Botrytis cinerea (teleomorph Botryotinia fuckeliana (de Bary) Whetzel) is able to attack several economically important plants causing gray rot. Botrytis cinerea species complex includes two cryptic species (B. cinerea and B. pseudocinerea) that tolerate fungicides differently. On the basis of classical taxonomic markers, the two related specie
...s are very difficult to be distinguished; therefore, their separation is usually performed using molecular methods based on the time-consuming molecular analysis of several markers. Our goal was to find markers, which are suitable for the differentiation. Testing the nucleotide sequences of the alternative oxidase encoding gene, B. cinerea and B. pseudocinerea strains were clearly differentiated. Moreover, the analysis of the protein sequences of the enzyme with the maximum likelihood method reflected well the taxonomic relationships of the different fungi.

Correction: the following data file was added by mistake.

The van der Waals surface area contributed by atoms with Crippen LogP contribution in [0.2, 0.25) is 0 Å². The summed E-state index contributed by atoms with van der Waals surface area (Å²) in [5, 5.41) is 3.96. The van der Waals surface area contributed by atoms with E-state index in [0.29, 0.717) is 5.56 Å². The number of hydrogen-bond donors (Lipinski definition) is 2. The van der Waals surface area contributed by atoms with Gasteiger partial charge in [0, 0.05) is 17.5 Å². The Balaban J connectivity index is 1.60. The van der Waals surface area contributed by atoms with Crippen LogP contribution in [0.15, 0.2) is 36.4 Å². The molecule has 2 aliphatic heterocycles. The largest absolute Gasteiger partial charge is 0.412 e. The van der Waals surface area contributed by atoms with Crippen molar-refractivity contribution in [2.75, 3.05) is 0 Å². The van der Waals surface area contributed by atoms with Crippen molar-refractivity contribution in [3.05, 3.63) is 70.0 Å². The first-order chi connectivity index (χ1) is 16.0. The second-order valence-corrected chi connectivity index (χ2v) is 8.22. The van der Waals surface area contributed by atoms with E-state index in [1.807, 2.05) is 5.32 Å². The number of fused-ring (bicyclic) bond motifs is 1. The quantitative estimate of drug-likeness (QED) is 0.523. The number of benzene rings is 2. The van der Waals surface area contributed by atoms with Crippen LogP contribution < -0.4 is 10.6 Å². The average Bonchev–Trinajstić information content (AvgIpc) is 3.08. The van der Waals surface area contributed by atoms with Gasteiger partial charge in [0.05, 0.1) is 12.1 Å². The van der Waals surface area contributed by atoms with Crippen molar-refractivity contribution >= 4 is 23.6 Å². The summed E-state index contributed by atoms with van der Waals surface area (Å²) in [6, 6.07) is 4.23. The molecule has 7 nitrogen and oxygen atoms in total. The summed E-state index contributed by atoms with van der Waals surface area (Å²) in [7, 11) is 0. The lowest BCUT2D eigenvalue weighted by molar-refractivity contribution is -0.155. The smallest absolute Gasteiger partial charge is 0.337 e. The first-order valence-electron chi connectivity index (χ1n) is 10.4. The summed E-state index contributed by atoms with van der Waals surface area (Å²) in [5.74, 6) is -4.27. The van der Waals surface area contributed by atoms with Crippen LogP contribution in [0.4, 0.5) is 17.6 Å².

Botrytis cinerea causes gray mold on a high number of crop plants. Information about the populations of plant pathogen fungi may help to develop new strategies for the effective and economic crop protection with reduced fungicide usage. Hungarian B. cinerea populations were characterized with using different molecular genetic parameters. B. cin
...erea group I strains, characterized with high rate of fenhexamid resistance, could be detected only in restricted number. The Hungarian B. cinerea populations were characterized with high genetic diversity, and the regular occurrence of sexual reproduction. These results highlight the importance of rotating different type of fungicide in the plant protection technology against grey mould.
Botrytis cinerea has been reported as a species complex containing two cryptic species, groups I (Botrytis pseudocinerea) and II (B. cinerea sensu stricto). In order to compare the pathogenicity of group I and group II of B. cinerea, we have selected 4 strains of group I and 4 strains of group II. The results demonstrated that competitive infec
...tion of group II was more on grape, cucumber and paprika leaves, than group I. However the results on bean leaves did not correlate the applied B. cinerea group.